How to Increase Focus and Productivity at Work

tyler

focus, productivity, productivity at work, ivy lee method, time management, task management, project management, leadership, workplace culture

I’m always interested in trying new ways to increase my productivity. In my last blog, I wrote about how to focus on your work, so this time it seemed appropriate to talk about productivity.

After returning from a much-needed break over the holidays, I was struggling to keep up with the growing list of things I needed to do. After a couple weeks of going about things in my usual way of simply trying to get as many things done as possible, I decided to experiment with a new (to me) method for productivity I had learned about in an episode of NPR’s podcast, Life Kit.

The productivity strategy is called the Ivy Lee method, and it consists of choosing six tasks for each day and placing them in order of their importance. Then you simply focus on your number one task and only move on to the next once it’s complete. If you don’t get through all your tasks for the day, you can add the ones you didn’t finish on to the next day’s list.

The Ivy Lee method of productivity consists of choosing six tasks for each day and placing them in order of their importance.

On my desk right now is a stack of the sticky notes I’ve used to write down each day’s tasks over the past few weeks. Although I wasn’t keeping a tally of how many tasks I was completing before trying out the Ivy Lee method, I’m definitely more productive as a result (63 tasks over the course of 13 days!). It’s also improved my ability to focus and reduced feelings of overwhelm as I have a clear idea of what I need to accomplish each day to make sure I meet my deadlines.

Here are some things I’ve learned from trying out the Ivy Lee method of productivity:

Plan ahead.

Your daily list is not a replacement for your larger list of to-dos, so be sure to look ahead and break down bigger tasks into daily chunks so you can meet your deadlines. At the end of each workday, make the next day’s list so you can come in and get started right away without using any brainpower trying to figure out what you need to do. Taking the extra time to do this has given me an increased sense of calm as I go home for the evening as I feel I have a clear sense of what I need to do at work the next day.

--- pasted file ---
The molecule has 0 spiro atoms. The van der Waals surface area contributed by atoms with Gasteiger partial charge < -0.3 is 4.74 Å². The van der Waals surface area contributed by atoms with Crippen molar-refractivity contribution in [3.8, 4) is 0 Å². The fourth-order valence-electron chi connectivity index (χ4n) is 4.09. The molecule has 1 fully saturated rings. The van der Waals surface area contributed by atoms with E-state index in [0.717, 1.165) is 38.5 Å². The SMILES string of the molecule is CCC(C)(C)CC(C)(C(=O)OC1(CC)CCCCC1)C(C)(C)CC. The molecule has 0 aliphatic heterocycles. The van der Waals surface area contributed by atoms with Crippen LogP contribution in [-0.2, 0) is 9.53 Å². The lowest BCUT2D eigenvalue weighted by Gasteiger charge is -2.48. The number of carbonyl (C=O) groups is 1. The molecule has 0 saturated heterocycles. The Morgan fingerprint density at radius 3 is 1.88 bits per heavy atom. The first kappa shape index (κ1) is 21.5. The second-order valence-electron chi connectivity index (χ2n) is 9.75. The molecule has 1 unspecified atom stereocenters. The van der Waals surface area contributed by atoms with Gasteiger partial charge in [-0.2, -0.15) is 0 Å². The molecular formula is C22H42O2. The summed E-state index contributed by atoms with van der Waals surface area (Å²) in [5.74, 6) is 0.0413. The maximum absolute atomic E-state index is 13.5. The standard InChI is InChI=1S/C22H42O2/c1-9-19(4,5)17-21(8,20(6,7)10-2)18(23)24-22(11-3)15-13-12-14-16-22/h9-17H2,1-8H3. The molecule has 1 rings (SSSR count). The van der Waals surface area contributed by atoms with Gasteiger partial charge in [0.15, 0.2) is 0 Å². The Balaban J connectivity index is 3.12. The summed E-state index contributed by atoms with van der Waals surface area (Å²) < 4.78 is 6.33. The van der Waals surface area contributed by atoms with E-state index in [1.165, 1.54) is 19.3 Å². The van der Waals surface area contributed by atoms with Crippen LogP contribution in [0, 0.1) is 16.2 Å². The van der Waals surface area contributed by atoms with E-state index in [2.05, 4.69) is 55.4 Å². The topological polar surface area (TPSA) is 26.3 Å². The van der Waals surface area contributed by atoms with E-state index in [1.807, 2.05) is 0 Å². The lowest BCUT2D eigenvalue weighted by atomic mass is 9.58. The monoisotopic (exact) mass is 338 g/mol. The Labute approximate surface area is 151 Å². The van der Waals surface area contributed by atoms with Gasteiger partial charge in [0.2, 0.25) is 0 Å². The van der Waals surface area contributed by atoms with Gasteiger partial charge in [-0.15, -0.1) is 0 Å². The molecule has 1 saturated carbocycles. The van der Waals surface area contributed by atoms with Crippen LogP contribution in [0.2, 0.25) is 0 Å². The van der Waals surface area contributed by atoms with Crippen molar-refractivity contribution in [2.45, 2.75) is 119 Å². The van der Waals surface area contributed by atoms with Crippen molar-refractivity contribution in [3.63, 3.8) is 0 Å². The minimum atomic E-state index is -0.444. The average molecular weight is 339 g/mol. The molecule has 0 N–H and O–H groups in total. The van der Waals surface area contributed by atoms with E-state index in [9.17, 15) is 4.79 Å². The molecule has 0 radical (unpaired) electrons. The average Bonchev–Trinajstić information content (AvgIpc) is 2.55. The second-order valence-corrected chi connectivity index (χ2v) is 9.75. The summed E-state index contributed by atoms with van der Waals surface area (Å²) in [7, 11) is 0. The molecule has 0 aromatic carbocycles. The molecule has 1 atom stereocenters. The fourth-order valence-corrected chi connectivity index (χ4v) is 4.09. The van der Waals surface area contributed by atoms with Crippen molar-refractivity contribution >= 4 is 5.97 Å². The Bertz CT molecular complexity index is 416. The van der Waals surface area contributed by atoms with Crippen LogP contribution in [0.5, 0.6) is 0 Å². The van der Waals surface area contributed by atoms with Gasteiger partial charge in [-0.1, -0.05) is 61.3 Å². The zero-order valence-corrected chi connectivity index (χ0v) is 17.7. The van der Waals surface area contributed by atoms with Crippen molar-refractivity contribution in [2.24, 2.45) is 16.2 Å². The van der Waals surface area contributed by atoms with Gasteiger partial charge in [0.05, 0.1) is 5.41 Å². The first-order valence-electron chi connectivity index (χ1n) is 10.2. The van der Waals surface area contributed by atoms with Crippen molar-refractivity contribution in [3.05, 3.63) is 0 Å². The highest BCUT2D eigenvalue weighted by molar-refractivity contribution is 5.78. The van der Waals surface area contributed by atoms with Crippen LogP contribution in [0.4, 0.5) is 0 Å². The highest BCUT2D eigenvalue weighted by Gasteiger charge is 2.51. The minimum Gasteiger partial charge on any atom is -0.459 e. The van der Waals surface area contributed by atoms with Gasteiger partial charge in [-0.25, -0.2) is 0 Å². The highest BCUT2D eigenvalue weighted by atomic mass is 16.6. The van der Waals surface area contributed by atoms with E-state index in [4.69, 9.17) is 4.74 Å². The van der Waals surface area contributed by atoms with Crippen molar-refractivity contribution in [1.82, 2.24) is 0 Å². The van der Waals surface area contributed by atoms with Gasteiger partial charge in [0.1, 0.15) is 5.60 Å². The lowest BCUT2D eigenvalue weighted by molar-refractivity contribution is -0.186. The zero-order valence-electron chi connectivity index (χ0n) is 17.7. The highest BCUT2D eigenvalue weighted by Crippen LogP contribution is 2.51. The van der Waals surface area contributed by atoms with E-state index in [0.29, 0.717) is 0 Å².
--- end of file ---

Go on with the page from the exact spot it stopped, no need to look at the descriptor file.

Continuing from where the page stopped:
Be flexible.

You may have noticed that the amount of tasks I completed doesn’t add up to six per day over 13 days (it should have been 78). It’s important to have some wiggle room with your deadlines in case you miss a day of work or “fires” that need to be put out that take priority over what you need to do that day. On one of my 13 days, I only completed one thing on my list as we had an issue with our database that had to be addressed immediately. I try to accommodate for crises by setting a personal deadline a day or two before the larger project actually needs to get done.

Don’t include what you already need to do every day.

The six tasks you choose for the day typically shouldn’t include the simple necessities of working in an office. For example, I don’t include replying to emails on my task list, but I do set aside times throughout the day to respond to whatever comes into my inbox. Not only does this give me peace of mind that I’m caught up on emails, it also allows me to reprioritize my list if something urgent comes in.

Don’t get down on yourself if you don’t complete everything on your day’s list – just move the remaining tasks onto the next day.

Be kind to yourself.

Don’t get down on yourself if you don’t complete everything on your day’s list – just move the remaining tasks onto the next day. There’s only so much you can do in a day, and maintaining focus is easier on some days than others.

After trying the Ivy Lee method of productivity for a few weeks, it’s no surprise to me that it has stood the test of time – it’s now over 100 years old! It’s a great tool for taking control of your workday and getting stuff done!


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Author: Tyler Voth
ACHIEVE Publishing Coordinator, ACHIEVE Centre for Leadership

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